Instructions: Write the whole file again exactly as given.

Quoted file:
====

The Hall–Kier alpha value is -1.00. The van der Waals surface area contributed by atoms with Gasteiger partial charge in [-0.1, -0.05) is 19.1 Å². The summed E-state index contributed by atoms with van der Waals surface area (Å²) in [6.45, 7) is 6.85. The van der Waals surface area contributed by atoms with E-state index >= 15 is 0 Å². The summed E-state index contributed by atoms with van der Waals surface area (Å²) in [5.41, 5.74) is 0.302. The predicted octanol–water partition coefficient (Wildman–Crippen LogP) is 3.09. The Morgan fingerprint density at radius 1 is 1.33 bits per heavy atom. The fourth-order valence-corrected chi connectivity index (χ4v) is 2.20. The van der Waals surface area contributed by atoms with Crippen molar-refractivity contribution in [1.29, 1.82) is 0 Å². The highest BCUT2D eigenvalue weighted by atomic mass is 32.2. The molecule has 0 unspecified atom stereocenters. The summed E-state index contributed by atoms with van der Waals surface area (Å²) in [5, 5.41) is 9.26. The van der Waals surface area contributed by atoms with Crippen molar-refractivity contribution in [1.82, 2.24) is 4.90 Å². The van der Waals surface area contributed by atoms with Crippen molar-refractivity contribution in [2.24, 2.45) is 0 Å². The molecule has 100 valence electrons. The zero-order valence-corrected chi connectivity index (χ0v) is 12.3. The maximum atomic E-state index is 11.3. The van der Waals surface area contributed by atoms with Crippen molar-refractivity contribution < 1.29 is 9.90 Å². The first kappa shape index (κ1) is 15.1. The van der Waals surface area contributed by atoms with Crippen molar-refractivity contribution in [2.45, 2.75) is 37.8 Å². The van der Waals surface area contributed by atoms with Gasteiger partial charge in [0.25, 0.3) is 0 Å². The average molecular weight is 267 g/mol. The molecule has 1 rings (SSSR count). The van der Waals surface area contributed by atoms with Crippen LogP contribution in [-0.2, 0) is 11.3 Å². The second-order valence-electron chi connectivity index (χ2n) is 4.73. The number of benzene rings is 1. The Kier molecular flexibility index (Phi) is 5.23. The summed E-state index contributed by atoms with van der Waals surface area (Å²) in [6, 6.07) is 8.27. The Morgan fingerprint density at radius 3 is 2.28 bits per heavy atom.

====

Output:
The Hall–Kier alpha value is -1.00. The van der Waals surface area contributed by atoms with Gasteiger partial charge in [-0.1, -0.05) is 19.1 Å². The summed E-state index contributed by atoms with van der Waals surface area (Å²) in [6.45, 7) is 6.85. The van der Waals surface area contributed by atoms with E-state index >= 15 is 0 Å². The summed E-state index contributed by atoms with van der Waals surface area (Å²) in [5.41, 5.74) is 0.302. The predicted octanol–water partition coefficient (Wildman–Crippen LogP) is 3.09. The Morgan fingerprint density at radius 1 is 1.33 bits per heavy atom. The fourth-order valence-corrected chi connectivity index (χ4v) is 2.20. The van der Waals surface area contributed by atoms with Crippen molar-refractivity contribution in [1.29, 1.82) is 0 Å². The highest BCUT2D eigenvalue weighted by atomic mass is 32.2. The molecule has 0 unspecified atom stereocenters. The summed E-state index contributed by atoms with van der Waals surface area (Å²) in [5, 5.41) is 9.26. The van der Waals surface area contributed by atoms with Crippen molar-refractivity contribution in [1.82, 2.24) is 4.90 Å². The van der Waals surface area contributed by atoms with Crippen molar-refractivity contribution in [2.24, 2.45) is 0 Å². The molecule has 100 valence electrons. The zero-order valence-corrected chi connectivity index (χ0v) is 12.3. The maximum atomic E-state index is 11.3. The van der Waals surface area contributed by atoms with Crippen molar-refractivity contribution < 1.29 is 9.90 Å². The first kappa shape index (κ1) is 15.1. The van der Waals surface area contributed by atoms with Crippen molar-refractivity contribution in [2.45, 2.75) is 37.8 Å². The van der Waals surface area contributed by atoms with Gasteiger partial charge in [0.25, 0.3) is 0 Å². The average molecular weight is 267 g/mol. The molecule has 1 rings (SSSR count). The van der Waals surface area contributed by atoms with Crippen LogP contribution in [-0.2, 0) is 11.3 Å². The second-order valence-electron chi connectivity index (χ2n) is 4.73. The number of benzene rings is 1. The Kier molecular flexibility index (Phi) is 5.23. The summed E-state index contributed by atoms with van der Waals surface area (Å²) in [6, 6.07) is 8.27. The Morgan fingerprint density at radius 3 is 2.28 bits per heavy atom.